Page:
Dad decided it was time to return to The House, so we journey 70ks back west and rolled up our long driveway to see our beloved white house and walked through our front door and down the hall, and turned into the lounge room to discover that our tenants had ripped up some floor boards, ripped off some of the panels in the ceiling, and had been growing dope.
In our living room.
Aside from the remnants of the dope factory, there were also hundreds and millions and billions of fleas. Everywhere.
Well we couldn’t live there now could we?
So where could we go?
In 1903, at the top of Te Kopuru hill, a hospital was built to treat the accident victims from Te Kopuru, Aratapu and Tatarariki with Te Kopuru being the site of choice, rather than Dargaville because the mill towns had a larger population.
In 1959, fire destroyed the Te Kopuru hospital block and it made for some sensational reading in the local papers when it was discovered that heroic nurses battled against choking smoke and flames
 to rescue aged patients and carry them to safety. But the hospital carried on until 1971, when the last of the maternity services were finally moved to the new hospital in Dargaville, and the hospital doors were shut for good.

And so the hospital remained. Empty.
How convenient. An abandoned hospital lay only minutes up the road.
So we moved in.
And so began another era of my life that would be a little bit backwards and inside out.
Most children are born in a hospital, and live in a house. But I was born in a house, and now lived in a hospital…
We chose the old staff quarters, which were directly connected to a hospital ward.
Huge, heavy old wooden doors separated our ‘lounge room’ to a long corridor, with hospital rooms off either side. At night it was the spookiest place imaginable, and not just because I was a 7-year-old kid with a wild imagination. 20 years on it still spooks me.
I remember that old ward had a chill to it that felt more than just the winters cold. If you opened those big old heavy wooden doors, and stood on the other side, peering down into the empty space, you would feel this heaviness approach you, and settle silently on your chest. Breathing became labored and despite that icy, frosty chill, your skin would begin to prickle with sweat. If you should be brave enough to walk down, down, down that long cold corridor, you would find rooms still littered with the equipment from a hospital nearly 90 years old. Some rooms just had old beds and chairs and cupboards, sitting under decades of dust and neglect, but others were left just as they would have been the day they were last used. Cots with sheets and blankets for the new baby, still made up, only ruffled slightly as if someone had just picked up her baby for nursing.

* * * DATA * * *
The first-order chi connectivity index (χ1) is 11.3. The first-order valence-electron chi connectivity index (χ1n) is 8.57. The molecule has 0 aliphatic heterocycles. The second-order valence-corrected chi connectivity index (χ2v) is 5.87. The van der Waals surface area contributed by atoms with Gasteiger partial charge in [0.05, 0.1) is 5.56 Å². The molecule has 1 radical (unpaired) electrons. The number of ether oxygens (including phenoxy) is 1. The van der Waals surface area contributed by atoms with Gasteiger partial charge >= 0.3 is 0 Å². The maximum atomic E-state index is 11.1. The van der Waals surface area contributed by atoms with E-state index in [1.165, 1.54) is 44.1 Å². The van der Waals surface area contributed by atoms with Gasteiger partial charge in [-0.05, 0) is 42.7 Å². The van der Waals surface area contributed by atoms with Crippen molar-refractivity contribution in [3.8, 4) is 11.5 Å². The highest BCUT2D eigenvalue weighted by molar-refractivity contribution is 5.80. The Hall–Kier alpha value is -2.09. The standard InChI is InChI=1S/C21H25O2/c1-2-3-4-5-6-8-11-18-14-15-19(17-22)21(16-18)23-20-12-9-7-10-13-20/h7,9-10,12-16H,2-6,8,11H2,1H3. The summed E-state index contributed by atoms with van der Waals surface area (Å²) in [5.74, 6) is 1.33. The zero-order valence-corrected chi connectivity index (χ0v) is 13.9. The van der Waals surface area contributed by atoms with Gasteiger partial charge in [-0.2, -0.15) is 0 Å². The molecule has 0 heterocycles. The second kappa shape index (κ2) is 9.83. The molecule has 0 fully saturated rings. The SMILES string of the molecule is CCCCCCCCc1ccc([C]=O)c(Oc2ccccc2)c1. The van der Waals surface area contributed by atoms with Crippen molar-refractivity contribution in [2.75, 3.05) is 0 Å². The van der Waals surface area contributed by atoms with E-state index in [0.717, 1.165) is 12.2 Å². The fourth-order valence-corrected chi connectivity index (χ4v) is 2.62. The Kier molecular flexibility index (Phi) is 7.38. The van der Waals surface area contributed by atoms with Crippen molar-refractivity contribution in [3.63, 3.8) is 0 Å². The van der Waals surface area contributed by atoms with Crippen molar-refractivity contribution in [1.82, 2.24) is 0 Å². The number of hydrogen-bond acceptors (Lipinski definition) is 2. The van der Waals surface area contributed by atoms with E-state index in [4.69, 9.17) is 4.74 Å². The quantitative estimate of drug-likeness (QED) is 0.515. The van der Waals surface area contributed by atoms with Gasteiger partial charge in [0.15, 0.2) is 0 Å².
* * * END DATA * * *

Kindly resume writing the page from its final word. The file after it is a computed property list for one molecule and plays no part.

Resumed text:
These were the rooms that really got under your skin. They had a presence to them. They looked as though people had up and left very suddenly, with no time to gather up even a wrap for the baby.

I only ever went down to those rooms 2 or 3 times, and certainly only ever went down there alone once, and never again would I do that. Like I said, there seemed to be a heaviness there, something you can’t see, but something that settles upon you like dew, and to be perfectly honest, it scared the living daylights out of me. Even typing about it now is causing goose bumps to creep their way up the back of my spine.

Behind our house we had what seemed to be old miscellaneous rooms… kitchens perhaps, that were generally just dark and we only ever used that space to keep our pet lamb, which we called Salam, who perished after mum fed it goats milk.
But to the left of our ‘house’ was a building whose bricks had tumbled and crumbled slowly under the burden of time and from the outside looked plain and unremarkable.

This was the old morgue.

A dated photograph of the section of the hosital which would later become our home. The building to the far left was our living space. The building to the far right with the cross on top was the morgue.

We weren’t the only ones who had seen the abandoned hospital as a viable living arrangement. It was a huge hospital, spread out over a very large piece of land. We shared this hospital home with half a dozen Maori families and a typical day for us girls looked something like this: 12 kids, 10 dark, and 2 white (Nelly and I) running barefoot from building to building with no sense of time or structure but for the hunger in our stomachs which suggested it was lunch time, or dinner time.

Spot the blondies. (And me wearing too much of the new lipstick i’d been given)
One of the many collective Hangis held by the other residents of the abandoned hospital

There was a large old pool, which was gated, and if you told me it had not been cleaned since the hospital closed in 1971, I would believe you. You have never seen so many shades of green as you saw it that pool water, and I truly believe that every frog in the north of New Zealand must have been bred in those murky waters. If you got close enough to the edge of the pool, the water could be seen to be pulsing and trembling, as if it were alive. Upon closer inspection you saw that the movement was caused by hundreds and thousands of tadpoles and frogs. It was an amphibian breeding ground such as you have never seen.